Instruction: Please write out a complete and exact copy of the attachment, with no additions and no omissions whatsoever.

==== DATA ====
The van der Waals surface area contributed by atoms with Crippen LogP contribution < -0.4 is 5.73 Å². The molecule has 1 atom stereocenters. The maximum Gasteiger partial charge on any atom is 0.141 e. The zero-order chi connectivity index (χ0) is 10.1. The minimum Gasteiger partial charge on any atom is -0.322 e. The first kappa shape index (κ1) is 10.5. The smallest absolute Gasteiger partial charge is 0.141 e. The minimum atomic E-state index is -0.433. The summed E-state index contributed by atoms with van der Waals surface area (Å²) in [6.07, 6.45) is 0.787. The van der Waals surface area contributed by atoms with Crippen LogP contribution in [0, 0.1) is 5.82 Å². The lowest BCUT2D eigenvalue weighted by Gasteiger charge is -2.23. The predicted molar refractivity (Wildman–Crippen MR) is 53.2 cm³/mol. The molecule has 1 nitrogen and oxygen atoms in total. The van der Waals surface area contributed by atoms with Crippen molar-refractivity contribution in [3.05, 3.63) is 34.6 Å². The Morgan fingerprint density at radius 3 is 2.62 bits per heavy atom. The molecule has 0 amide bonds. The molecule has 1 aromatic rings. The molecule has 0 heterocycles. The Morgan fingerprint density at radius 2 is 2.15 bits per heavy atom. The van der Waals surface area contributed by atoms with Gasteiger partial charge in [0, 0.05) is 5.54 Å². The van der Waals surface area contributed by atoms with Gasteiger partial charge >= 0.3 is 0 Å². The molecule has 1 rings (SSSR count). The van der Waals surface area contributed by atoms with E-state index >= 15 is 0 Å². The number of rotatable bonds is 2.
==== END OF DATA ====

The van der Waals surface area contributed by atoms with Crippen LogP contribution < -0.4 is 5.73 Å². The molecule has 1 atom stereocenters. The maximum Gasteiger partial charge on any atom is 0.141 e. The zero-order chi connectivity index (χ0) is 10.1. The minimum Gasteiger partial charge on any atom is -0.322 e. The first kappa shape index (κ1) is 10.5. The smallest absolute Gasteiger partial charge is 0.141 e. The minimum atomic E-state index is -0.433. The summed E-state index contributed by atoms with van der Waals surface area (Å²) in [6.07, 6.45) is 0.787. The van der Waals surface area contributed by atoms with Crippen LogP contribution in [0, 0.1) is 5.82 Å². The lowest BCUT2D eigenvalue weighted by Gasteiger charge is -2.23. The predicted molar refractivity (Wildman–Crippen MR) is 53.2 cm³/mol. The molecule has 1 nitrogen and oxygen atoms in total. The van der Waals surface area contributed by atoms with Crippen molar-refractivity contribution in [3.05, 3.63) is 34.6 Å². The Morgan fingerprint density at radius 3 is 2.62 bits per heavy atom. The molecule has 0 amide bonds. The molecule has 1 aromatic rings. The molecule has 0 heterocycles. The Morgan fingerprint density at radius 2 is 2.15 bits per heavy atom. The van der Waals surface area contributed by atoms with Gasteiger partial charge in [0, 0.05) is 5.54 Å². The van der Waals surface area contributed by atoms with Gasteiger partial charge >= 0.3 is 0 Å². The molecule has 1 rings (SSSR count). The van der Waals surface area contributed by atoms with E-state index >= 15 is 0 Å². The number of rotatable bonds is 2.